Close this search box.

“One of the largest growth areas for micromobility is reaching the female market”

In #4 of Zag’s Mobility Leaders: Women Making Moves series - See.Sense co-founder and mother Irene McAleese explains why a lack of role models, camaraderie & flexible working options is stifling women’s growth in the new mobility sector

Share this article

Irene McAleese co-founded See.Sense after her husband Philip cycled home in Singapore one day to tell her he didn’t feel safe on the roads.

Leaving their corporate careers behind, the couple built a tech company that supplies products and granular data to fleet operators and cities globally to enhance safety, infrastructure and CO2 reporting. 

When she isn’t informing policy making, Irene serves the industry in other ways and brought her expertise to Cycling Industries Europe as the only female on the board during her two-year tenure.

It’s no wonder she was spotlighted by Vianova’s Nikolina Kotur earlier this month. Zag thought it only right to follow up.

Zag: What kind of data is See.Sense collecting?

Irene: “We were originally using sensors to give situational awareness to a bike light which would flash brighter and faster at risky moments. Now we use the sensor data from that reaction to understand the risk profile and we aggregate the information from many rides to help cities make data-led decisions on infrastructure. We use edge processing and AI to process 800 readings per seconds to understand swerving and braking patterns, speed, dwell time, collisions and road conditions. Then you start to see emerging patterns such as hotspot areas where lots of swerving happens. We partner with cities to fill in the data gap and tackle their Vision Zero goals, and we can also work with fleet operators and local authorities to gather data and evaluate patterns on a larger scale.”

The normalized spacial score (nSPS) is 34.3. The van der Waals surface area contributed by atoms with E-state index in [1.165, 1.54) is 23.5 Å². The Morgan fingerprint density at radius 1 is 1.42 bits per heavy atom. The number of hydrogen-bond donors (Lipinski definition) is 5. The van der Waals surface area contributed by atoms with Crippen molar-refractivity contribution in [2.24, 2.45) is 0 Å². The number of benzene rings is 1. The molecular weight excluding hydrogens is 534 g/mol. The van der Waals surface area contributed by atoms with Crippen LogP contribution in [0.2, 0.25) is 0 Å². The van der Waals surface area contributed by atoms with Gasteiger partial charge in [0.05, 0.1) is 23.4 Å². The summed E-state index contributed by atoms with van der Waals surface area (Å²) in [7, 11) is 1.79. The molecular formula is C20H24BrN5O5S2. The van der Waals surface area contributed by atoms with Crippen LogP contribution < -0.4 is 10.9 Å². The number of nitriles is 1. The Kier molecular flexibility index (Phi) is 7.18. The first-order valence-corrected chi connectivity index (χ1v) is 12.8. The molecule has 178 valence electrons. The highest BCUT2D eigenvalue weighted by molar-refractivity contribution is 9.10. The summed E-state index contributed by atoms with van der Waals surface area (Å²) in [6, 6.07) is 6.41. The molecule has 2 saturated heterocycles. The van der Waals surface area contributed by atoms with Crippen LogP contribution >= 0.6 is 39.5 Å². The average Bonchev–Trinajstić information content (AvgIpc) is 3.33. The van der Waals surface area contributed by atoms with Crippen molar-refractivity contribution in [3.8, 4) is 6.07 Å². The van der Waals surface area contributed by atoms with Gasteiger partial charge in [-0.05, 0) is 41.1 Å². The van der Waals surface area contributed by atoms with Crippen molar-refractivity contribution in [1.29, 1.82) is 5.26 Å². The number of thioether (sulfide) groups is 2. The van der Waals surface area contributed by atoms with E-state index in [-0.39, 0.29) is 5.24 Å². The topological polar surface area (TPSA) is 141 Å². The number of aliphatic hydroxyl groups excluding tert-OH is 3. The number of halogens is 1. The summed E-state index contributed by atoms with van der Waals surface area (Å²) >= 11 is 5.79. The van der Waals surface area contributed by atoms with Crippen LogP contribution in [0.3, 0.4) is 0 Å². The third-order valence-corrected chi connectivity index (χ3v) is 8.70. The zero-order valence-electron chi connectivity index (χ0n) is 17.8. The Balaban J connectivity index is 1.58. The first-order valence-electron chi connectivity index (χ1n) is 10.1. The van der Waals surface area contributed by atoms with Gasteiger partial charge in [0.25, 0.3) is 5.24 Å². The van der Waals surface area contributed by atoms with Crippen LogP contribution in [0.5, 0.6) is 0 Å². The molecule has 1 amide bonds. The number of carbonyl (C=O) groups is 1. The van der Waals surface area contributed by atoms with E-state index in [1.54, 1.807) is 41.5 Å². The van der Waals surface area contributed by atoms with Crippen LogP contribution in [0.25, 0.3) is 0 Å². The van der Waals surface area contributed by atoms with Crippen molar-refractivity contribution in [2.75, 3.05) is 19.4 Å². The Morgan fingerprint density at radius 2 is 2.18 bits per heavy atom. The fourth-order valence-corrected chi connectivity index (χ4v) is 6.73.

Zag: What is one prominent pattern you’ve found?

Irene: “We recently completed projects with Transport for London and the Royal Society for the Prevention of Accidents where we observed swerving and braking data. We found that where riders have braked suddenly in a jerk manoeuvre correlates with historical police reports into serious injury or deaths at the same scene. Our data is a warning indicator for cities, and it gives them the chance to intervene in the hazardous location. Cars can provide swerving and braking data, but this hasn’t been made available for micromobility before, so our data is about filling a gap and helping cities across the world meet their Vision Zero initiatives.”

Zag: You’ve lived in many areas of the world – the UK, Singapore, Australia. Any key observations on how cycling safety differs across these regions?

Irene: “When Philip and I lived in London there hadn’t been all the investment into cycling infrastructure and Boris bikes, so it’s been wonderful to see how cycling has grown in London. But even at that time there were still more cyclists on the road than what we saw in Singapore. That safety in numbers meant you felt more exposed in Singapore. There’s also this kiasu culture which is a ‘me first’ attitude so drivers really cut bikes off on the road.

“We’re in Australia now and here there’s less of a utility culture for cycling. Cycling is more for sports and leisure rather than for commuting to work and it’s marketed that way with lots of lycra. But I think it’s evolving and cities in Australia are rapidly trying to catch up post-Covid. They’re making investments in cycling infrastructure while active travel is a lot higher on the agenda than it used to be. That’s part of the reason we’re here now – we want to help cities leverage that and catch up with the world.”

Zag: What’s a personal challenge you’ve encountered as a female founder in the industry?

Irene: “The startup culture is very fast paced and I’m also a mother with two children. It can be quite demanding to run your own business. You don’t have holidays or sick days and you have to juggle lots of balls in the air. Sometimes, the balls eventually do drop.

“Another thing is the micromobility and cycling industry tends to be male dominated. While it doesn’t hold me back, I do miss some of the camaraderie that you would have with other women and I’d like to be able to learn, share and download experiences together.